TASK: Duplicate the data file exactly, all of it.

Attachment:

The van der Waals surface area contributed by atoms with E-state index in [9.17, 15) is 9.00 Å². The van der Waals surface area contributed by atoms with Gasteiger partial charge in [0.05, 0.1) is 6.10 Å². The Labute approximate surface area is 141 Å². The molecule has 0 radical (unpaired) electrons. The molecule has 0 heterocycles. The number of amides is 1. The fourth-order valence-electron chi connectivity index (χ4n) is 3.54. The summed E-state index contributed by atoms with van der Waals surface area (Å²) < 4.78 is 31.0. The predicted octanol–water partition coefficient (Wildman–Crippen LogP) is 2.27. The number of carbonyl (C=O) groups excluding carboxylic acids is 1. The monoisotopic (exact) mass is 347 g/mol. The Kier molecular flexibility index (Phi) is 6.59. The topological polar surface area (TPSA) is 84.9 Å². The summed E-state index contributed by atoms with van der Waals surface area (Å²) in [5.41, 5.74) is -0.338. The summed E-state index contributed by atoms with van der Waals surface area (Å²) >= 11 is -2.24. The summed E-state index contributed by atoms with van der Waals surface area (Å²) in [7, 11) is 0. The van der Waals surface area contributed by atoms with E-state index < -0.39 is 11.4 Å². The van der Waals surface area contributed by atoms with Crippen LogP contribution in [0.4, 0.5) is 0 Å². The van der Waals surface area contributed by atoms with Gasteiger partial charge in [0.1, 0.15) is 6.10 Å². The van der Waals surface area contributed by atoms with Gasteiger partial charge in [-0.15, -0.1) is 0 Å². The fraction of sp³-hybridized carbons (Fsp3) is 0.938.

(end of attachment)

The van der Waals surface area contributed by atoms with E-state index in [9.17, 15) is 9.00 Å². The van der Waals surface area contributed by atoms with Gasteiger partial charge in [0.05, 0.1) is 6.10 Å². The Labute approximate surface area is 141 Å². The molecule has 0 radical (unpaired) electrons. The molecule has 0 heterocycles. The number of amides is 1. The fourth-order valence-electron chi connectivity index (χ4n) is 3.54. The summed E-state index contributed by atoms with van der Waals surface area (Å²) < 4.78 is 31.0. The predicted octanol–water partition coefficient (Wildman–Crippen LogP) is 2.27. The number of carbonyl (C=O) groups excluding carboxylic acids is 1. The monoisotopic (exact) mass is 347 g/mol. The Kier molecular flexibility index (Phi) is 6.59. The topological polar surface area (TPSA) is 84.9 Å². The summed E-state index contributed by atoms with van der Waals surface area (Å²) in [5.41, 5.74) is -0.338. The summed E-state index contributed by atoms with van der Waals surface area (Å²) >= 11 is -2.24. The summed E-state index contributed by atoms with van der Waals surface area (Å²) in [7, 11) is 0. The van der Waals surface area contributed by atoms with E-state index < -0.39 is 11.4 Å². The van der Waals surface area contributed by atoms with Crippen LogP contribution in [0.4, 0.5) is 0 Å². The van der Waals surface area contributed by atoms with Gasteiger partial charge in [0.1, 0.15) is 6.10 Å². The van der Waals surface area contributed by atoms with Gasteiger partial charge in [-0.15, -0.1) is 0 Å². The fraction of sp³-hybridized carbons (Fsp3) is 0.938.